You can’t fake authenticity

Lumia 920We’ve been preaching the authenticity message when it comes to marketing our institutions for years. Are we always truly “authentic?” Maybe, maybe not.

If you’re looking for a lesson on authenticity, don’t do what Nokia just got caught doing.

In the hype machine lead-up to the announcement next week of the iPhone 5, Nokia announced its new Lumia line of phones. One of the Lumia’s new features are new cameras and software that does all sorts of fancy tricks like image stabilization. At first look, this video makes the feature look pretty amazing.

I’ll admit. For the first time in a long, long time, I found myself intrigued by a non-Apple smart phone.

If I’ve learned anything in my years of using the web, it’s that you can’t fool people. The people at The Verge watched that video and thought, hey, that video looks too good to be true. And it was. Watch this:

The Verge said this:

The opening segment (which, importantly, isn’t qualified by a “screen images simulated” notice), shows a young man and woman cheerily riding bikes along a scenic river. As he films her breezily laughing, the ad shows side-by-side video — obviously intended to represent the phone’s video capabilities. On the left, Nokia shows the non-stabilized version, which, predictably, looks terrible, and on the right the ad shows the perfectly smooth capture, purportedly enabled by Nokia’s optical image stabilization technology. The only problem is that the video is faked.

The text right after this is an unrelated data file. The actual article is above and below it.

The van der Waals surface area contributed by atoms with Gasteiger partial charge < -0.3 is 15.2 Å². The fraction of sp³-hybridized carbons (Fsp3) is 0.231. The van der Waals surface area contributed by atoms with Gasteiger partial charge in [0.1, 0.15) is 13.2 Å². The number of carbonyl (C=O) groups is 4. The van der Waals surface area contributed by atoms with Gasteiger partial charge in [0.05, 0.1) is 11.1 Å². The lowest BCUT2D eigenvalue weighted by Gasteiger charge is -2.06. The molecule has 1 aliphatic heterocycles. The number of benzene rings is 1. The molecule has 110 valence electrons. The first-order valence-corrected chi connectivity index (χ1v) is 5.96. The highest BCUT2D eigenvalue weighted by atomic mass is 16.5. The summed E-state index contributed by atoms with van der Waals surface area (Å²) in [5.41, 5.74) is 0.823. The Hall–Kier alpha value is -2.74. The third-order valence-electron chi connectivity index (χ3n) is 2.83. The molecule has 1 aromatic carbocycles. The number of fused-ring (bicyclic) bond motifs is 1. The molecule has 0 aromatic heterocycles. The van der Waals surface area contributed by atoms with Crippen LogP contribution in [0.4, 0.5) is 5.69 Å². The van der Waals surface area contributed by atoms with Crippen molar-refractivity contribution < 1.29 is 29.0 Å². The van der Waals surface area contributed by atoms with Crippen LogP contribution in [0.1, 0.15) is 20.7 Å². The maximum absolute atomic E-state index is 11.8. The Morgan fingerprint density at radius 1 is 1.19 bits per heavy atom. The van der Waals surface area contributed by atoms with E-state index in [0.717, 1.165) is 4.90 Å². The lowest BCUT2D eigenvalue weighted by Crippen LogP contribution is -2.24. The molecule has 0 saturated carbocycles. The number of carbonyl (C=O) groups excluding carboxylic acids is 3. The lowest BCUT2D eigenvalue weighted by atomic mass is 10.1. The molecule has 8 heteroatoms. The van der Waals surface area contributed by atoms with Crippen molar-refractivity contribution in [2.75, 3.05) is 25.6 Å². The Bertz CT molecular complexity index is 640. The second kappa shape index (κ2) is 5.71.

So what could Nokia has done different or better? While someone should have caught this slip-up, Nokia should have been more honest upfront, claiming it was a demonstration and the video was not shot on the real camera. When pressed by many tech blogs today, Nokia first put up a quick disclaimer on a blog post. Later in the day, they posted a full-blown apology:

In an effort to demonstrate the benefits of optical image stabilization (which eliminates blurry images and improves pictures shot in low light conditions), we produced a video that simulates what we will be able to deliver with OIS.

Of course, hindsight is 20/20, but we should have posted a disclaimer stating this was a representation of OIS only. This was not shot with a Lumia 920. At least, not yet. We apologize for the confusion we created.

They also posted new video from an actual phone showing the software in action. Here it is.

Yeah, not as exciting. Cool, but not something that would make me give up my iPhone any time soon.

Just being authentic.